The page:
Subscribe to our free, weekly email newsletter!



Still no easy answers when it comes to the economy

By Jeff Berman, Group News Editor
October 29, 2010

Waiting for me in my ridiculously crowded inbox this morning was an e-mail from the U.S. Bureau of Economic Analysis, which informed me that economic activity—i.e. the Gross Domestic Product—in the third quarter grew at a rate of 2 percent.

While this figure is certain not to get anyone excited about the pace of the economic recovery we all hear about, it is not altogether terrible either. Why? Well, the optimist in me says that it is at least better than the 1.7 percent GDP we saw in the second quarter. But the pessimist in me sees that it is down from the first quarter’s 3.7 percent clip.

As you can see by these numbers, things are moving along on the economic side, albeit very, very slowly. And we are seeing this case of economic stops and starts on the freight side, too.

A few economic indicators we look at tell that story pretty clearly. These things include; the American Trucking Associations monthly truck tonnage data, which saw slight sequential growth in September on a seasonally-adjusted basis; strong but declining West Coast Port TEU tallies; and steady and occasionally very impressive weekly carload and intermodal volumes released by the Association of American Railroads.

One thing these types of freight/economic indicators all have in common is that when it comes to seeing consistent and meaningful economic growth, there are no easy answers. Not exactly news, I know, but it is truly the elephant in the corner, it seems.

There simply is no getting around the fact that the economy is still in a rough place. Are things better than a year ago? Yes. But, still, more needs to happen.

That is where the holiday shopping season comes in. Talk about the biggest and most timely (and ubiquitous) economic indicator there is. I am cautiously expecting malls to get more crowded every time I go to one between now and the end of December. Yes, there is the obvious seasonality factor that comes with that thought. But seeing how busy—and how well prepared— retailers are for whatever happens will be quite telling, even though overall expectations are, understandably, relatively low for obvious reasons (see high unemployment rate at the top of the list).

That much was made obvious by the National Retail Federation’s recent 2.3 percent year-over-year growth forecast for this year’s holiday shopping season.

In any event, the economy continues to zig and zag, leaving us, as per the usual at this point, with more questions than answers. Stay tuned for a lot more uncertainty as we all try to navigate this storm.

About the Author

Jeff Berman headshot
Jeff Berman
Group News Editor

Jeff Berman is Group News Editor for Logistics Management, Modern Materials Handling, and Supply Chain Management Review. Jeff works and lives in Cape Elizabeth, Maine, where he covers all aspects of the supply chain, logistics, freight transportation, and materials handling sectors on a daily basis. .(JavaScript must be enabled to view this email address).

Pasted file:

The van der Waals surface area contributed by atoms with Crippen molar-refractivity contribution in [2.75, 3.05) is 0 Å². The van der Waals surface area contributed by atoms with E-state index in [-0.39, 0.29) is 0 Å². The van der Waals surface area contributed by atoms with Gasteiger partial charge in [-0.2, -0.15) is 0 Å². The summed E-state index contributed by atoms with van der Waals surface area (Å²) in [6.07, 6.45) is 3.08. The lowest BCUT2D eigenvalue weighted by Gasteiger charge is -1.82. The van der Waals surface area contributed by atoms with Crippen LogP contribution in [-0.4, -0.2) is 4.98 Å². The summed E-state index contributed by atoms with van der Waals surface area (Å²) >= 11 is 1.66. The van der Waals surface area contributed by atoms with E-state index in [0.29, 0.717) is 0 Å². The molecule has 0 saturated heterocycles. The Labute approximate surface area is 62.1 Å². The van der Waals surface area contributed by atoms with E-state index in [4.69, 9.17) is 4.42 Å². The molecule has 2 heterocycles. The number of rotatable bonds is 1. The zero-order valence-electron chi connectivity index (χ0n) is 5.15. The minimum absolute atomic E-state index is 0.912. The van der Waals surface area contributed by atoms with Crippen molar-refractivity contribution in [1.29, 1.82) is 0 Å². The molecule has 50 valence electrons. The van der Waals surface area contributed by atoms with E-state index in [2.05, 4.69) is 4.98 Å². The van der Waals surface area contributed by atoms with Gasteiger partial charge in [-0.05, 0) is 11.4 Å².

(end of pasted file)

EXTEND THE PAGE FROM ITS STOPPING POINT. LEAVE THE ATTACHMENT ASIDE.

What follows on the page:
Subscribe to Logistics Management magazine

Subscribe today. It's FREE!
Get timely insider information that you can use to better manage your
entire logistics operation.
Start your FREE subscription today!

Recent Entries

Even though some of its key metrics dropped sequentially from August to September, the outlook for manufacturing over all remains strong, according to the most recent edition of the Manufacturing Report on Business issued today by the Institute for Supply Management (ISM).

Company officials said that these planned changes, which will take effect on January 4, 2015, will provide for increases in current pay rates and reduce the time it takes for its nearly 15,000 drivers to reach top pay scale.

While the economy has seen more than its fair share of ups and downs in recent years, 2014 is different in that it could be the best year from an economic output perspective in the last several years. That outlook was offered up by Rosalyn Wilson, senior business analyst at Parsons, and author of the Council of Supply Chain Management Professionals (CSCMP) Annual State of Logistics Report at last week’s CSCMP Annual Conference in San Antonio.

Matching last week, the average price per gallon of diesel gasoline dropped 2.3 cents, bringing the average price per gallon to $3.755 per gallon, according to the Department of Energy’s Energy Information Administration (EIA).

A number of key topics impacting the freight transportation and logistics marketplace were front and center at a panel at the Council of Supply Chain Management Annual Conference in San Antonio last week.

Comments

Post a comment
Commenting is not available in this channel entry.


© Copyright 2013 Peerless Media LLC, a division of EH Publishing, Inc • 111 Speen Street, Ste 200, Framingham, MA 01701 USA